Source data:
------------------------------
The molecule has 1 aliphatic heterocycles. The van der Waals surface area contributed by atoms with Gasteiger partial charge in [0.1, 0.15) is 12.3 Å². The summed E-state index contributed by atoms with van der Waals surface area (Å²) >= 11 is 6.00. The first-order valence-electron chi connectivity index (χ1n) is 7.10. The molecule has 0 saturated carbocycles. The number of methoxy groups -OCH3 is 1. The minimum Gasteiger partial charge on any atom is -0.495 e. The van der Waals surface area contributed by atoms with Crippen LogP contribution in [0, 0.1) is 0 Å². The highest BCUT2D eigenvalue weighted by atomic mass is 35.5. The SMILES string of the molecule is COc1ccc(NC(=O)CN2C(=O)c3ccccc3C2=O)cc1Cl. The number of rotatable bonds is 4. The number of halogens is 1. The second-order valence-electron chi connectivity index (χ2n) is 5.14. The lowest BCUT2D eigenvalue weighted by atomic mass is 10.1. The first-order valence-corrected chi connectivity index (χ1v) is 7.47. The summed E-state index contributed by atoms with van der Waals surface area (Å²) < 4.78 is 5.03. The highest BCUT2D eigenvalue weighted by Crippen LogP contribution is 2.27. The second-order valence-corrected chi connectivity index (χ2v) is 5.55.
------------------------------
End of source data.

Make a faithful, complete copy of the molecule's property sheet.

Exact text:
The molecule has 1 aliphatic heterocycles. The van der Waals surface area contributed by atoms with Gasteiger partial charge in [0.1, 0.15) is 12.3 Å². The summed E-state index contributed by atoms with van der Waals surface area (Å²) >= 11 is 6.00. The first-order valence-electron chi connectivity index (χ1n) is 7.10. The molecule has 0 saturated carbocycles. The number of methoxy groups -OCH3 is 1. The minimum Gasteiger partial charge on any atom is -0.495 e. The van der Waals surface area contributed by atoms with Crippen LogP contribution in [0, 0.1) is 0 Å². The highest BCUT2D eigenvalue weighted by atomic mass is 35.5. The SMILES string of the molecule is COc1ccc(NC(=O)CN2C(=O)c3ccccc3C2=O)cc1Cl. The number of rotatable bonds is 4. The number of halogens is 1. The second-order valence-electron chi connectivity index (χ2n) is 5.14. The lowest BCUT2D eigenvalue weighted by atomic mass is 10.1. The first-order valence-corrected chi connectivity index (χ1v) is 7.47. The summed E-state index contributed by atoms with van der Waals surface area (Å²) < 4.78 is 5.03. The highest BCUT2D eigenvalue weighted by Crippen LogP contribution is 2.27. The second-order valence-corrected chi connectivity index (χ2v) is 5.55.